Wednesday, January 18, 2017

Upon This Rock

Yesterday, I went to see the Martin Scorsese film, Silence. It chronicles the lives of two Jesuit missionaries in Japan and the underground Christian community that sheltered and followed them during a period of intense persecution in the seventeenth century. I will do my best not to spoil the film for those who are planning to see it, but I would like to reference a couple of scenes in light of today's commemoration of the Confession of St. Peter.

With the priests' arrival, the people can once again celebrate the Eucharist and receive absolution for their sins after many years of being on their own. Their yearning for the smallest sign of nourishment for this faith was palpable--the gift of one bead from the priest's rosary was considered an inestimable gift of holiness, a pearl of great price. Their joy over the appearance of the padres was infectious; and at times, I got lost in their emotion, making the sign of the cross or mouthing the responses in the darkened theater, forgetting that I was watching a film, rather than participating in a moment of grace. But then I'd catch myself, and sheepishly return to my limited role as spectator. I was moved by the sincerity and intensity of their piety; it summoned memories of my own swelling emotion and devotion as a new convert not too many years ago. Perhaps that's why I was so easily sucked into the story.

The film also paints the devastating effects of the authorities' coercion of these Christians, driving them to apostasize in order to avoid torture and martyrdom. As the terrified faithful weigh whether to step and spit on an image of Jesus to avoid drowning and burning at the stake, one easily recalls Peter's three-fold denial of Jesus. And of the Church's earliest martyrs. The film's graphic depiction of human suffering inspires profound humility, for how many of us, one wonders, could endure as much? Is there a point beyond which an apostate Christian is beyond God's forgiveness? As priests responsible for the well-being of a vulnerable flock, what is the right thing for Fr. Rodrigues and Fr. Garupe to do: apostasize to save the people from torture and death or continue to profess the faith and watch them suffer and perish?  It is a morally complex and untidy film that deliberately raises questions that foster uneasiness on many levels, both theological and pragmatic. Scenes of crippling guilt and sorrow, followed by confession and absolution punctuate the film. Relationships get repeatedly ruptured and repaired, with little resolution or clarity.

The Denial of St. Peter, G. van Honthorst, c. 1622
Silence engages the politics of imperialism and cultural domination, as well; and I was sympathetic to the Japanese authorities' contention that the missionary work was subversive and disruptive. I was aware of my postmodern discomfort around the missionaries' claims that the Christian faith was the only source of truth or divine revelation, while also holding fast to my conviction that Christianity is a faith with unique and valid truth claims that we are urged to spread. Evangelism is part of our call to follow Jesus. It continues to be a timely dilemma. At what point does evangelism become disrespectful and invasive? How are evangelism and proselytism different and similar? How does one remain respectful of a different cultural and religious tradition while still commending the value of one's own, especially if one is an outsider?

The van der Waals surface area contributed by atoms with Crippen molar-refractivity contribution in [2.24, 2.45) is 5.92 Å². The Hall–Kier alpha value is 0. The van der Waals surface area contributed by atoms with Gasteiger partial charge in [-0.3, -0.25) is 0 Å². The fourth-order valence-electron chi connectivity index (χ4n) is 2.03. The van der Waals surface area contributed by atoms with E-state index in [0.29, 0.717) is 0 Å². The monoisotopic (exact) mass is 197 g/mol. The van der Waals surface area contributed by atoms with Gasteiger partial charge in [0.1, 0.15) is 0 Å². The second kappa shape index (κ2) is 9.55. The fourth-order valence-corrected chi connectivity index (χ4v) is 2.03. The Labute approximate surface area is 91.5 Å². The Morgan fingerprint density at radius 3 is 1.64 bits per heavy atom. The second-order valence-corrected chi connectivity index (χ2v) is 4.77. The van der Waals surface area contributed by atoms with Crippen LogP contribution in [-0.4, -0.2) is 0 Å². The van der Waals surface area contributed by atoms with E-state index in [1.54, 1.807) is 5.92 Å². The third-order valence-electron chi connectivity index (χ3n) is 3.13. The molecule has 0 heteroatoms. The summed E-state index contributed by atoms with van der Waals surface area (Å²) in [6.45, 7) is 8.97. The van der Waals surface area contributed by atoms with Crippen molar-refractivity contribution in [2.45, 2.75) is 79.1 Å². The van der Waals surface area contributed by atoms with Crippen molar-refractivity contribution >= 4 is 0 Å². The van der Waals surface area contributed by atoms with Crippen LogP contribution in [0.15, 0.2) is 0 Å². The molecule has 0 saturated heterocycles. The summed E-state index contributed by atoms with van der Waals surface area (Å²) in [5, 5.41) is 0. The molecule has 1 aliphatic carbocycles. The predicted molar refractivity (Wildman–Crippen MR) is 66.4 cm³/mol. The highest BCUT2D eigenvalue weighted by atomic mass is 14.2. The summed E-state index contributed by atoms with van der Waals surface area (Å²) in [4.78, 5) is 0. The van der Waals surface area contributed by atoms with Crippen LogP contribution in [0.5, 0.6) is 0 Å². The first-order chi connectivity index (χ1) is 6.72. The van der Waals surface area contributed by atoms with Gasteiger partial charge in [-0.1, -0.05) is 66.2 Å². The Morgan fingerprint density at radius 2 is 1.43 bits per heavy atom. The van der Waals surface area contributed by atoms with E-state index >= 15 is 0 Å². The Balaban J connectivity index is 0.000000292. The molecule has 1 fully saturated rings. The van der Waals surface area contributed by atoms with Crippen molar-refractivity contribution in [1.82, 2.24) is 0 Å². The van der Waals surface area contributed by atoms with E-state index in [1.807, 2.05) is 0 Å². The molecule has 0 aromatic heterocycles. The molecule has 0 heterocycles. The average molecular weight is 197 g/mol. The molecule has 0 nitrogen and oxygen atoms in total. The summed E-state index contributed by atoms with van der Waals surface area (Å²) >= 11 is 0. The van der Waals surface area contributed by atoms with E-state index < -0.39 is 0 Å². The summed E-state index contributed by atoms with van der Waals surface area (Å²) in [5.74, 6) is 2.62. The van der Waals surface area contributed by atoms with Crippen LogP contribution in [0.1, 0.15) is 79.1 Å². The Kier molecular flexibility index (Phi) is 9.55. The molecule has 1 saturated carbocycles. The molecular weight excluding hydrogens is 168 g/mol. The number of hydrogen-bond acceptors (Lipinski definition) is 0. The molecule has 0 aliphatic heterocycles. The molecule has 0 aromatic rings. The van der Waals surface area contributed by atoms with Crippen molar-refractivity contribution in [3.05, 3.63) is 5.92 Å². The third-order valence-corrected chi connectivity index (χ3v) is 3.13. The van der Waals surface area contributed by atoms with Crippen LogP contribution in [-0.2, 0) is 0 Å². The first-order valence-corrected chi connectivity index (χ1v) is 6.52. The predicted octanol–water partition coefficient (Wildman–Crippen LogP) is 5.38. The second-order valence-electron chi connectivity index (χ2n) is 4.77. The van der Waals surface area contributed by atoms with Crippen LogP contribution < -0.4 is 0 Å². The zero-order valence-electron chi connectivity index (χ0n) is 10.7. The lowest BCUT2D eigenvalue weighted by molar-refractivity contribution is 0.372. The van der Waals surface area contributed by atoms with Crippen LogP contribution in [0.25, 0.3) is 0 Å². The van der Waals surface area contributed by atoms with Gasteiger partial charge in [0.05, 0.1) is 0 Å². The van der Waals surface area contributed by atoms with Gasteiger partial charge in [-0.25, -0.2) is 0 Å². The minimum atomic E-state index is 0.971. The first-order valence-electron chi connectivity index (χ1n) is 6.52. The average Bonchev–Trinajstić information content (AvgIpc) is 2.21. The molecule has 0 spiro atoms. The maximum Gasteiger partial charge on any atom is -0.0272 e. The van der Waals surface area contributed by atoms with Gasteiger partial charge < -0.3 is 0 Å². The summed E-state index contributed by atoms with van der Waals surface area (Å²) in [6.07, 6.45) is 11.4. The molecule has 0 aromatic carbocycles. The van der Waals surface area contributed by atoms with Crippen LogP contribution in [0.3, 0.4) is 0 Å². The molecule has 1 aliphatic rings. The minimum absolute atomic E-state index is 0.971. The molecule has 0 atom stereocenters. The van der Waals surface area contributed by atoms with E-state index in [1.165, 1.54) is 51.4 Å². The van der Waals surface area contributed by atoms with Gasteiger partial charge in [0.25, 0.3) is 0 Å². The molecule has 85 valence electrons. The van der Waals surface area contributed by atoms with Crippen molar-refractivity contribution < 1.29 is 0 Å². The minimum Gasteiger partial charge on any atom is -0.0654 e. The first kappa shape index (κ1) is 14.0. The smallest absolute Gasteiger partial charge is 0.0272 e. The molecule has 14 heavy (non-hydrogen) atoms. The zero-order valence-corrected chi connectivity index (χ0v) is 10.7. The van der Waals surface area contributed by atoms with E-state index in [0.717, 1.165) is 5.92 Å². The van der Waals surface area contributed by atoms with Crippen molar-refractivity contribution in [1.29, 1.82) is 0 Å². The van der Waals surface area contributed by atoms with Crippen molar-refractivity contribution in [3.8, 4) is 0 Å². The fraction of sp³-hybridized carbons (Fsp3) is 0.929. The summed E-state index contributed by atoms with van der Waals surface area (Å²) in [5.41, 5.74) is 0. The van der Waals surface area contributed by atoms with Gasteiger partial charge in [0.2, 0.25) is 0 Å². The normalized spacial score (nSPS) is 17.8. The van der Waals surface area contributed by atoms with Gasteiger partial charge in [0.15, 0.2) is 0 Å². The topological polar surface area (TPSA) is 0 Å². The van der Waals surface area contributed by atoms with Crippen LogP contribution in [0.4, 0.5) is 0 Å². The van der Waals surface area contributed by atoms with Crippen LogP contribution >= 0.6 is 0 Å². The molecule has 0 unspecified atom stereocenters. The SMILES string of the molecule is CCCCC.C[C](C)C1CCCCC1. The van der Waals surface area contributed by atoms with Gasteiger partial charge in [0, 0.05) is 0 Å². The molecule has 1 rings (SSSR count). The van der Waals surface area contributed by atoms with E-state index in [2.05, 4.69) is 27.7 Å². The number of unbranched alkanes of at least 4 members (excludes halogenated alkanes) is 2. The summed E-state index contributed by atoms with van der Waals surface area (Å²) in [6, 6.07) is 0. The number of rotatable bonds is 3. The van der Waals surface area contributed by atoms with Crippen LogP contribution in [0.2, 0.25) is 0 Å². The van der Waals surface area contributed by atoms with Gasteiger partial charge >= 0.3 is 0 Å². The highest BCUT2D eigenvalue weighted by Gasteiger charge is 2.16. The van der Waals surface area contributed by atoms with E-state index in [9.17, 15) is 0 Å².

Finally, Silence stirred in me a renewed awareness of the current persecution of sister and brother Christians around the world: in Pakistan, in Nigeria, in China, in Palestine. Scorsese's film reminded me that the plight of St. Peter, the early martyrs, the seventeenth-century martyrs of Japan, and Christians living under persecution now is largely the same. Christians worshiping in secret and hiding any signs of their faith--a crude cross made out of straw, or the image of a saint, or a Bible--is not merely an artifact of our early history, but the daily reality of many Christians around the world, which we often forget about in our own privileged contexts. Freedom of religion or conscience is not a universal benefit enjoyed by everyone.

In fact, the Church was built (and continues to be built) upon the bodies of St. Peter and the martyrs, on those who make sacrifices of many kinds to profess Jesus as the Messiah.  On this day, when we remember Peter, the rock on whom Jesus built his Church--for all of his apostasy--may we pray for all of the martyrs and confessors who suffer for proclaiming Jesus as their Lord and Messiah. May the Angels receive them into Paradise, into the everlasting rest of God.

Abundant blessings,
Fr. Ethan+

1 comment:

  1. Fr. Ethan, I have read the novel three times over the years and each time have been uplifted and devastated. I am a little reluctant to see the film, afraid of how I may react in a theatre. I had friends and members of my congregation in China arrested and tortured for their faith. Because of horrors I saw,I suffered from PTSD for a decade after 1989, and am a little skittish when it comes to encountering "triggers." Thanks for this review/commendation. I will go and see the film soon. --Tony+